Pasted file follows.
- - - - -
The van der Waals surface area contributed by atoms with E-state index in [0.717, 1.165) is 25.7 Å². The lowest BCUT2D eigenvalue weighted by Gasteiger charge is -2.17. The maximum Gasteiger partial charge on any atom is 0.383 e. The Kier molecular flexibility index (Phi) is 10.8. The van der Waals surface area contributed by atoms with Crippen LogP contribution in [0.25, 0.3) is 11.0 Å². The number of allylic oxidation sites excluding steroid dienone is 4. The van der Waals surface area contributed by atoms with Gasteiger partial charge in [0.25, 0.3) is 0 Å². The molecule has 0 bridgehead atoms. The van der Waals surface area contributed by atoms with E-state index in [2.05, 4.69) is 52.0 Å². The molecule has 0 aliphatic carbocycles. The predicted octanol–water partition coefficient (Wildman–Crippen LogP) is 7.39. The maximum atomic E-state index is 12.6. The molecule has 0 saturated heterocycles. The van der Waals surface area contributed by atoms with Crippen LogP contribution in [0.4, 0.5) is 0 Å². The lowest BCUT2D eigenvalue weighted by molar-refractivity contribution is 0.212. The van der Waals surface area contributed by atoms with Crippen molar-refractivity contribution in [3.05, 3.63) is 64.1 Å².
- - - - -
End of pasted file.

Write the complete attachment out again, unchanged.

The van der Waals surface area contributed by atoms with E-state index in [0.717, 1.165) is 25.7 Å². The lowest BCUT2D eigenvalue weighted by Gasteiger charge is -2.17. The maximum Gasteiger partial charge on any atom is 0.383 e. The Kier molecular flexibility index (Phi) is 10.8. The van der Waals surface area contributed by atoms with Crippen LogP contribution in [0.25, 0.3) is 11.0 Å². The number of allylic oxidation sites excluding steroid dienone is 4. The van der Waals surface area contributed by atoms with Gasteiger partial charge in [0.25, 0.3) is 0 Å². The molecule has 0 bridgehead atoms. The van der Waals surface area contributed by atoms with E-state index in [2.05, 4.69) is 52.0 Å². The molecule has 0 aliphatic carbocycles. The predicted octanol–water partition coefficient (Wildman–Crippen LogP) is 7.39. The maximum atomic E-state index is 12.6. The molecule has 0 saturated heterocycles. The van der Waals surface area contributed by atoms with Crippen LogP contribution in [0.4, 0.5) is 0 Å². The lowest BCUT2D eigenvalue weighted by molar-refractivity contribution is 0.212. The van der Waals surface area contributed by atoms with Crippen molar-refractivity contribution in [3.05, 3.63) is 64.1 Å².